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Cloud SecurityThreat Stack 2 Min Read

Capture the Benefits of AWS Graviton2 Without Compromising Security

According to Gartner, worldwide end-user spending on public cloud services is forecast to grow 18.4% in 2021 to a total of $304.9 billion, up from $257.5 billion in 2020. There are several reasons for this uptick, but the two biggest can be attributed to the increased use of cloud computing, directly resulting from the pandemic and the inundation and volume of data stored in the cloud; many would argue that these challenges go hand-in-hand. Therefore, it’s no surprise that organizations are looking for ways to make cloud storage more cost-effective. While the first step might be to limit data transfer fees and overall cloud sprawl, major cloud providers like AWS are improving their technology so that cloud storage is more cost-efficient with little sacrifice on the end-user. 

However, optimizing the performance and cost of operating cloud workloads must not come at the expense of an organization’s security and compliance posture. Therefore, Threat Stack is staying ahead of the latest innovations in cloud infrastructure and applications, to ensure organizations can move to these new environments, securely. In fact, here are some of our most recent announcements related to enhancing our support for AWS workloads.  

Phase one: Threat Stack enriches alerts for EC2 Metadata

According to AWS, its “Graviton processors are custom built using Arm Neoverse cores to deliver the best price-performance for your cloud workloads running on Amazon EC2. Amazon EC2 provides the broadest and deepest portfolio of compute instances, including many that the latest-generation Intel and AMD processors power.” Earlier this year, Threat Stack announced that it now enriches Linux host and container events in real-time with EC2 metadata like VPC, security group, and DNS names. This added data allows customers to build targeted, infrastructure-aware rules and machine learning models that dramatically reduce false positives and reduce alert investigation time to minutes. Threat Stack customers can rapidly identify threats that span multiple layers of cloud infrastructure by correlating workload events with cloud trail events in the Threat Stack Cloud Security Platform®. Meaning, organizations can now significantly reduce their mean-time-to-know (MTTK) and spend more time focusing on proactive security.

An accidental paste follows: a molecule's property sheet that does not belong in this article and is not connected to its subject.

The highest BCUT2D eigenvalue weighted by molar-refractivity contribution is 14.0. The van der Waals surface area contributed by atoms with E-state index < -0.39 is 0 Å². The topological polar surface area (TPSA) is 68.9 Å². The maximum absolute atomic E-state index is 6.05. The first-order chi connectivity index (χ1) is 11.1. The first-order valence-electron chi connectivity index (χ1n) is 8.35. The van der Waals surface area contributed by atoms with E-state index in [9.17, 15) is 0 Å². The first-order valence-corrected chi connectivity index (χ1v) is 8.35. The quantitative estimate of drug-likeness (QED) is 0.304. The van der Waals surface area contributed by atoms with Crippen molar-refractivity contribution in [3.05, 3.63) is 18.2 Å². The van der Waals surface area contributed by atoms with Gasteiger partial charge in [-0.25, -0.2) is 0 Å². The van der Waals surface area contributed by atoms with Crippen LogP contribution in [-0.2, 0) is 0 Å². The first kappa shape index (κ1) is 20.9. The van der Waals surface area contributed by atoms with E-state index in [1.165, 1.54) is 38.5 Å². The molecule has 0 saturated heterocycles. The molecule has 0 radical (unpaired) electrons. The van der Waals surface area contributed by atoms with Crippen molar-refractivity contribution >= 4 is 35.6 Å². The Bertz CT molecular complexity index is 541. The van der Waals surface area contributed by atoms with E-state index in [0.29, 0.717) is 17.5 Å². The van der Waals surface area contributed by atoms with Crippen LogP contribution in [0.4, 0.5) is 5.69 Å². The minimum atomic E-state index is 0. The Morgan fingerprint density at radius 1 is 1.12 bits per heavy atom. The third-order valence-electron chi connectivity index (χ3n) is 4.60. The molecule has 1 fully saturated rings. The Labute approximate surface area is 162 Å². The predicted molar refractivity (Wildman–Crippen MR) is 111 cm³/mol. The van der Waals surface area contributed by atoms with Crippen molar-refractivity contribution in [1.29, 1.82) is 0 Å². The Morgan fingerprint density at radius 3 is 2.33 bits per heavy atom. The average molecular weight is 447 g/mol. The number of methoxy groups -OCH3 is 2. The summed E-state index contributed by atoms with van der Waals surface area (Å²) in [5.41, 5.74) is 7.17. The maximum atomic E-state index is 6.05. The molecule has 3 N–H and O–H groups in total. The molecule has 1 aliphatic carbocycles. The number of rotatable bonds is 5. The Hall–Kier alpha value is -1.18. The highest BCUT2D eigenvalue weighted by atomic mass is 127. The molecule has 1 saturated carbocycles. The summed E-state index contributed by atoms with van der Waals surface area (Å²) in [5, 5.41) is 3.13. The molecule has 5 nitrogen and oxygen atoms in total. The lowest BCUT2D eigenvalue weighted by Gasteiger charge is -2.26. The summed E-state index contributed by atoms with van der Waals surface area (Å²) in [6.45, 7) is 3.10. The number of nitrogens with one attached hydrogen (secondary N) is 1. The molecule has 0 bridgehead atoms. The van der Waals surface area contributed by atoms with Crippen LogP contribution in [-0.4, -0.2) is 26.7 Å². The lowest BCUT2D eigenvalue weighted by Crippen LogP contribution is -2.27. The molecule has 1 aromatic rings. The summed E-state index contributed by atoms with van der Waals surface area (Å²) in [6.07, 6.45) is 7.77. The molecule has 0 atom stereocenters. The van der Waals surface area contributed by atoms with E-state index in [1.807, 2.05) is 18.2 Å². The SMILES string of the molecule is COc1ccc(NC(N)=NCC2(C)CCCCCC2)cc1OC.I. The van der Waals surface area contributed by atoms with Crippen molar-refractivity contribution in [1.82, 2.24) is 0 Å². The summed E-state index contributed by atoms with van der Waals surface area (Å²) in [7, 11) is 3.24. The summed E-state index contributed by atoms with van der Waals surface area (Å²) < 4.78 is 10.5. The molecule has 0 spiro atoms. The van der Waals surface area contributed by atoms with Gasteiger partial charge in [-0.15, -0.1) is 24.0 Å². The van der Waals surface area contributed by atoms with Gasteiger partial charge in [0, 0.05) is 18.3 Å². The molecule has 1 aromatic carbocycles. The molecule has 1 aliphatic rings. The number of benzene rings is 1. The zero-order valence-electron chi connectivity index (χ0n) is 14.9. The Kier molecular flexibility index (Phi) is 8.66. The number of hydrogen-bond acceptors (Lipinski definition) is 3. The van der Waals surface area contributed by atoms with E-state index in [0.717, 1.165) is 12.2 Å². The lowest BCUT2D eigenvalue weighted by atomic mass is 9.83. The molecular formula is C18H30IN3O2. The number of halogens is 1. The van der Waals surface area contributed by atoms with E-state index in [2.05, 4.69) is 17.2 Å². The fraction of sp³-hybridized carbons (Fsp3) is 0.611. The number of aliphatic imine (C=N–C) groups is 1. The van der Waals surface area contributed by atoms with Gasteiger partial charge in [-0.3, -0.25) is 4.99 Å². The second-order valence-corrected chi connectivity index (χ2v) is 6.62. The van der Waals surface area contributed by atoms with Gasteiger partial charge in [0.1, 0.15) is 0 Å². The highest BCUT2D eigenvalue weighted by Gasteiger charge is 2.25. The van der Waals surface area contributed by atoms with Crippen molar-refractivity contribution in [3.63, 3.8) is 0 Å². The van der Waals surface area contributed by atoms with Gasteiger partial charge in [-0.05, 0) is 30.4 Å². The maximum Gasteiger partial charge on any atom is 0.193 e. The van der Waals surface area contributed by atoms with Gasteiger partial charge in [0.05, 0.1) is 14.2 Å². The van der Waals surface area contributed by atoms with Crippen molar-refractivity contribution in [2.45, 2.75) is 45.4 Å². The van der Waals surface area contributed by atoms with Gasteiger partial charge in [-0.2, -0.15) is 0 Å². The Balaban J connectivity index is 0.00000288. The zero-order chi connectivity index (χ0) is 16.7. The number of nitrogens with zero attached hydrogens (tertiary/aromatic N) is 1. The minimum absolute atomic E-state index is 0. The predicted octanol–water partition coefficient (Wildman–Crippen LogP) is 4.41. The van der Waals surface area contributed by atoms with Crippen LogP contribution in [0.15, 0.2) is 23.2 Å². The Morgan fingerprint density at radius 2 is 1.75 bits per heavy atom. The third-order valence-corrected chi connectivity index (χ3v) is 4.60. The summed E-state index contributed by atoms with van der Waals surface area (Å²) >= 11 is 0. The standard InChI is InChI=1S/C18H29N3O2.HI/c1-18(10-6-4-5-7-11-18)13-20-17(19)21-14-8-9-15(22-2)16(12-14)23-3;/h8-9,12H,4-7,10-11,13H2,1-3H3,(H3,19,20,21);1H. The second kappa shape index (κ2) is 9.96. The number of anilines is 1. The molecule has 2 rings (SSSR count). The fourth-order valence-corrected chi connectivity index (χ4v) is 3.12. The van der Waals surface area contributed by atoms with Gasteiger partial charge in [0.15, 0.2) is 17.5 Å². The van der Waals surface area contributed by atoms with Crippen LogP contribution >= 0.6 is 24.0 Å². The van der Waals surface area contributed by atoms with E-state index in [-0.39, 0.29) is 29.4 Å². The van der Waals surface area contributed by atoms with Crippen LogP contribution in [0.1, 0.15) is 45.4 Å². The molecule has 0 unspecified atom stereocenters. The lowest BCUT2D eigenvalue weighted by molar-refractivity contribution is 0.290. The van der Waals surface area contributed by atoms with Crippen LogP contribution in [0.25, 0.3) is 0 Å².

Phase two: Threat Stack announces support for AWS Arm 

As part of a phase 2 approach, Threat Stack identified that the rapid adoption of Graviton2 workloads presents a challenge for security leaders as many of today’s legacy tools do not support it. Security teams need solutions compatible with Graviton2 and can accelerate security and compliance for workloads running in this emerging environment. Just this week, Threat Stack announced that it also supports EC2 instances powered by AWS Graviton2, with capabilities to collect relevant security and compliance telemetry, including user, process, file, and network behaviors. With Threat Stack’s unique combination of telemetry collection, behavioral rules, ML-powered anomaly detection, and an in-house SOC service for 24/7 365 security coverage,  organizations can have visibility into risk across their cloud workloads, even as they migrate to AWS Graviton2.

Comprehensive security for EC2 instances powered by AWS Graviton2

The ability to support AWS Arm architecture is mission-critical in providing comprehensive security and compliance for EC2 instances. We understand that AWS Graviton2 represents a significant cost and performance benefit for our customers. Our full-stack security observability strategy is designed to help organizations adopt new cloud technologies while still maintaining visibility to threats. We’re excited to add AWS Graviton2 to the list of instance types that we can help to protect. Looking ahead, Threat Stack will continue to innovate as major cloud service providers like AWS release new technologies that benefit the cloud community. Be sure to stay tuned for further updates to come later this year.